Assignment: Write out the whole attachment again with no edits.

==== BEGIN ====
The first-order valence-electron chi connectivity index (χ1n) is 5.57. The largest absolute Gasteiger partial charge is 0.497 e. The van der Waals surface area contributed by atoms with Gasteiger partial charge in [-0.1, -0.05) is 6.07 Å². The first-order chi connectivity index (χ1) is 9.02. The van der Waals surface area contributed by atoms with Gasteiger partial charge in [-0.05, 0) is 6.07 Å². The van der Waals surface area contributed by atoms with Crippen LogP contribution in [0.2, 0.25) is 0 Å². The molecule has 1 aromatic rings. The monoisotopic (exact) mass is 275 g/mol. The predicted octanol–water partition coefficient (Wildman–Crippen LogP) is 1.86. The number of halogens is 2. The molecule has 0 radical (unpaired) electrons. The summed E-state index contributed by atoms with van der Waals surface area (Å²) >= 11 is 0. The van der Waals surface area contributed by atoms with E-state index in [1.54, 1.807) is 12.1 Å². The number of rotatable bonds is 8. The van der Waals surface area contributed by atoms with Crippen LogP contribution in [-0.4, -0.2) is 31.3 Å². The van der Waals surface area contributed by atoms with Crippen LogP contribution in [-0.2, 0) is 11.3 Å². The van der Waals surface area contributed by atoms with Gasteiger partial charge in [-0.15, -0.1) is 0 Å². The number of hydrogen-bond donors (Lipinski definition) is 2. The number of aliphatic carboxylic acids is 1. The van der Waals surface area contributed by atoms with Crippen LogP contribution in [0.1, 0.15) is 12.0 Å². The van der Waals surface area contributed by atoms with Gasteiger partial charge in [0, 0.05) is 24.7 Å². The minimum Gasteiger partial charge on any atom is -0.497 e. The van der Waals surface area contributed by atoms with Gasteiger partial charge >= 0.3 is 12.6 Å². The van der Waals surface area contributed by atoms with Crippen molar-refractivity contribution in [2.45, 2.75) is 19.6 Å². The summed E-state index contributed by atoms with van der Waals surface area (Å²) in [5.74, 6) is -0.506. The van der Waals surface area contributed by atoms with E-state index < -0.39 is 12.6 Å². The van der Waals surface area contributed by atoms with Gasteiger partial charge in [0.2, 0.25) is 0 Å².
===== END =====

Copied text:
The first-order valence-electron chi connectivity index (χ1n) is 5.57. The largest absolute Gasteiger partial charge is 0.497 e. The van der Waals surface area contributed by atoms with Gasteiger partial charge in [-0.1, -0.05) is 6.07 Å². The first-order chi connectivity index (χ1) is 9.02. The van der Waals surface area contributed by atoms with Gasteiger partial charge in [-0.05, 0) is 6.07 Å². The van der Waals surface area contributed by atoms with Crippen LogP contribution in [0.2, 0.25) is 0 Å². The molecule has 1 aromatic rings. The monoisotopic (exact) mass is 275 g/mol. The predicted octanol–water partition coefficient (Wildman–Crippen LogP) is 1.86. The number of halogens is 2. The molecule has 0 radical (unpaired) electrons. The summed E-state index contributed by atoms with van der Waals surface area (Å²) >= 11 is 0. The van der Waals surface area contributed by atoms with E-state index in [1.54, 1.807) is 12.1 Å². The number of rotatable bonds is 8. The van der Waals surface area contributed by atoms with Crippen LogP contribution in [-0.4, -0.2) is 31.3 Å². The van der Waals surface area contributed by atoms with Crippen LogP contribution in [-0.2, 0) is 11.3 Å². The van der Waals surface area contributed by atoms with Gasteiger partial charge in [-0.15, -0.1) is 0 Å². The number of hydrogen-bond donors (Lipinski definition) is 2. The number of aliphatic carboxylic acids is 1. The van der Waals surface area contributed by atoms with Crippen LogP contribution in [0.1, 0.15) is 12.0 Å². The van der Waals surface area contributed by atoms with Gasteiger partial charge in [0, 0.05) is 24.7 Å². The minimum Gasteiger partial charge on any atom is -0.497 e. The van der Waals surface area contributed by atoms with Gasteiger partial charge >= 0.3 is 12.6 Å². The van der Waals surface area contributed by atoms with Crippen molar-refractivity contribution in [2.45, 2.75) is 19.6 Å². The summed E-state index contributed by atoms with van der Waals surface area (Å²) in [5.74, 6) is -0.506. The van der Waals surface area contributed by atoms with E-state index < -0.39 is 12.6 Å². The van der Waals surface area contributed by atoms with Gasteiger partial charge in [0.2, 0.25) is 0 Å².